Brief presentations of information on aspects of PTSD:

  • Warning Signs
    Warning signs of trauma-related stress
    , from Los Angeles County Department of Mental Health.

  • Warning Signs from APA
    Warning signs of trauma-related stress, from the American Psychological Assn.
  • Normalizing Emotions
    You are not alone! description of normal emotions following a disaster, from the American Red Cross.

The Peniston Protocol
PTSD Treatment

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Research and Education on Post-Traumatic Stress Disorder

PTSD in Children

A National Center Fact Sheet
Children often are exposed to trauma as a result of the following kinds of events:

  • physical or sexual assault or abuse
  • family and community violence
  • experiencing or witnessing severe accidents
  • natural or technological disasters
  • life-threatening illnesses
  • war

Many studies have shown that there is a connection between children's exposure to traumatic events and psychological problems. These include not only full-scale PTSD, but also problems with:

  • peer relationships
  • relationships within the family
  • self-esteem
  • school activities and performance
  • sexual behavior (in cases of sexual abuse)
  • emotional development
  • depression and anger
  • physical health
  • substance abuse
  • fears
  • anger
  • guilt
  • feeling ashamed

PTSD symptoms in children may last for a long time, and may include:

  • disturbing memories or flashbacks
  • repeated nightmares and dreams of death
  • belief in omens and prediction of disastrous future events
  • pessimism about the future and expectation of early death
  • avoiding reminders of traumatic experiences
  • fear of re-experiencing traumatic anxiety
  • behavioral re-enactment (expressed as repetitive play)
  • emotional numbness (seeming to have no feelings, except perhaps anger)
  • diminished interest in significant activities
  • physical symptoms, such as stomachaches and headaches
  • feeling constantly on guard, or nervous and jumpy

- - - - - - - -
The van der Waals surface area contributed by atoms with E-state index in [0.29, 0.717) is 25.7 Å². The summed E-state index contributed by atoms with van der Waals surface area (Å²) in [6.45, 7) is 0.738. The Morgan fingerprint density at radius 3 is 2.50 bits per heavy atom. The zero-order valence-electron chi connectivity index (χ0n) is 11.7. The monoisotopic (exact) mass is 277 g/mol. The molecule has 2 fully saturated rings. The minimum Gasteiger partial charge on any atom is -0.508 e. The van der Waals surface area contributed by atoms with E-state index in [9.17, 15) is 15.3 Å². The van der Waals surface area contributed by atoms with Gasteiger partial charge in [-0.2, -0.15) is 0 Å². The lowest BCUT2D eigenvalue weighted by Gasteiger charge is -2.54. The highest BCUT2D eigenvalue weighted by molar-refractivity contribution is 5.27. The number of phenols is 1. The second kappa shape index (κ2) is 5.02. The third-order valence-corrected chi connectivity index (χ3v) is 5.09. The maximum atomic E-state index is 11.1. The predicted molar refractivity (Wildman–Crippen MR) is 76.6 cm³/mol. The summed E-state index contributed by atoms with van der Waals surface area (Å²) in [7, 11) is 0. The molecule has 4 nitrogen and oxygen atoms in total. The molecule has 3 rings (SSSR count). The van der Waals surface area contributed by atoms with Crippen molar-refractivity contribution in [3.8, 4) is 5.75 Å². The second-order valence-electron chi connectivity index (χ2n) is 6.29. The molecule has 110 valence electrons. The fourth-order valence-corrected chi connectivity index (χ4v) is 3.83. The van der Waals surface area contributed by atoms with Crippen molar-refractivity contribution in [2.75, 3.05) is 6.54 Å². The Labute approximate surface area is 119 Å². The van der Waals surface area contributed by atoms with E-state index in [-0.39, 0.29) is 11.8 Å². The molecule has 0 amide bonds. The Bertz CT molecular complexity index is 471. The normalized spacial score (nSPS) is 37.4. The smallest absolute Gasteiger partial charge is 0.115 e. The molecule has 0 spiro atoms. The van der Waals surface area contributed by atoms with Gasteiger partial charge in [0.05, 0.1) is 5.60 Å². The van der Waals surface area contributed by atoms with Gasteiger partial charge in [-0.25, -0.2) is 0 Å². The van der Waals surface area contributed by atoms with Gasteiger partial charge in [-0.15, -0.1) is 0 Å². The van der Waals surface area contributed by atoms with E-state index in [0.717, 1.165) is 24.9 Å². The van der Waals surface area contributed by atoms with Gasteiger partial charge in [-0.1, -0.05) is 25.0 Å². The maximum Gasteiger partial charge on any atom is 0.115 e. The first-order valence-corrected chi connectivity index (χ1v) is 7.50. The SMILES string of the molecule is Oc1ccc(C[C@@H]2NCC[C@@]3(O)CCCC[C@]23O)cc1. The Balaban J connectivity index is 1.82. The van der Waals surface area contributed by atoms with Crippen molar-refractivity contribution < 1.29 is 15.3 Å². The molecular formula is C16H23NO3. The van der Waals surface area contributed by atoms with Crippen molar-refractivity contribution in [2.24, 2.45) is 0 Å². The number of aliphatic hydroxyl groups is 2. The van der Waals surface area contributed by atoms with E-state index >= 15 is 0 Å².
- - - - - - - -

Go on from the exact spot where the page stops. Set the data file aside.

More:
In addition, surviving or witnessing traumatic events may intensify symptoms of other psychiatric disorders, such as:

  • attention-deficit hyperactivity disorder
  • dissociative disorders
  • eating disorders
  • major depression
  • oppositional defiant disorder
  • panic disorder
  • phobias
  • separation anxiety disorder

Treatment of PTSD in children generally involves "talking therapies" (such as cognitive behavioral therapy, family therapy, or brief psychotherapy), and may include the prescription of medication by a psychiatrist. The goals are:

  • helping the child to remember the traumatic events safely
  • addressing the child's family life, peer relationships, and school performance
  • dealing with grief, guilt, anger, depression, anxiety, and behavioral disturbances

It is best to seek treatment from a professional with expertise in this area. Many therapists with this expertise are members of the International Society for Traumatic Stress Studies, whose membership directory contains a geographical listing indicating those who treat children and adolescents.



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The information on this Web site is presented for educational purposes only. It is not a substitute for informed medical advice or training. Do not use this information to diagnose or treat a mental health problem without consulting a qualified health or mental health care provider.
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